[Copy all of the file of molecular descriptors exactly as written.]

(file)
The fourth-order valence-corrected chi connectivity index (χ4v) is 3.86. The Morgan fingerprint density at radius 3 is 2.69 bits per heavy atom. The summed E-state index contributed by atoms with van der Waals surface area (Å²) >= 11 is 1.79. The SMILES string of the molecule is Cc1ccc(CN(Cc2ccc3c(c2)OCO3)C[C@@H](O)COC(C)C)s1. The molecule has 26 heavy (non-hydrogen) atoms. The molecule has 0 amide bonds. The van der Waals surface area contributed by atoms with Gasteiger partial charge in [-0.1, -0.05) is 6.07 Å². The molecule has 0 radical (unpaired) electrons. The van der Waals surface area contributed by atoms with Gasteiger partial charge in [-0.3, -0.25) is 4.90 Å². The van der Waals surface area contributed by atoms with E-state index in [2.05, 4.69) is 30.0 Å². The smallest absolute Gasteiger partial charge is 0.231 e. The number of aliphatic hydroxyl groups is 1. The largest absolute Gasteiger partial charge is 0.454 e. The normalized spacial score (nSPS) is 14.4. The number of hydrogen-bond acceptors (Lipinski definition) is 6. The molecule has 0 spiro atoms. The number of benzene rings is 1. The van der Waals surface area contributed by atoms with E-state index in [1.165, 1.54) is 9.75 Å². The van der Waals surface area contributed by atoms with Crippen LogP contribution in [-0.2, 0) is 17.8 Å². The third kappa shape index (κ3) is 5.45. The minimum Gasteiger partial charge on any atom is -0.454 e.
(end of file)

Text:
The fourth-order valence-corrected chi connectivity index (χ4v) is 3.86. The Morgan fingerprint density at radius 3 is 2.69 bits per heavy atom. The summed E-state index contributed by atoms with van der Waals surface area (Å²) >= 11 is 1.79. The SMILES string of the molecule is Cc1ccc(CN(Cc2ccc3c(c2)OCO3)C[C@@H](O)COC(C)C)s1. The molecule has 26 heavy (non-hydrogen) atoms. The molecule has 0 amide bonds. The van der Waals surface area contributed by atoms with Gasteiger partial charge in [-0.1, -0.05) is 6.07 Å². The molecule has 0 radical (unpaired) electrons. The van der Waals surface area contributed by atoms with Gasteiger partial charge in [-0.3, -0.25) is 4.90 Å². The van der Waals surface area contributed by atoms with E-state index in [2.05, 4.69) is 30.0 Å². The smallest absolute Gasteiger partial charge is 0.231 e. The number of aliphatic hydroxyl groups is 1. The largest absolute Gasteiger partial charge is 0.454 e. The normalized spacial score (nSPS) is 14.4. The number of hydrogen-bond acceptors (Lipinski definition) is 6. The molecule has 0 spiro atoms. The number of benzene rings is 1. The van der Waals surface area contributed by atoms with E-state index in [1.165, 1.54) is 9.75 Å². The van der Waals surface area contributed by atoms with Crippen LogP contribution in [-0.2, 0) is 17.8 Å². The third kappa shape index (κ3) is 5.45. The minimum Gasteiger partial charge on any atom is -0.454 e.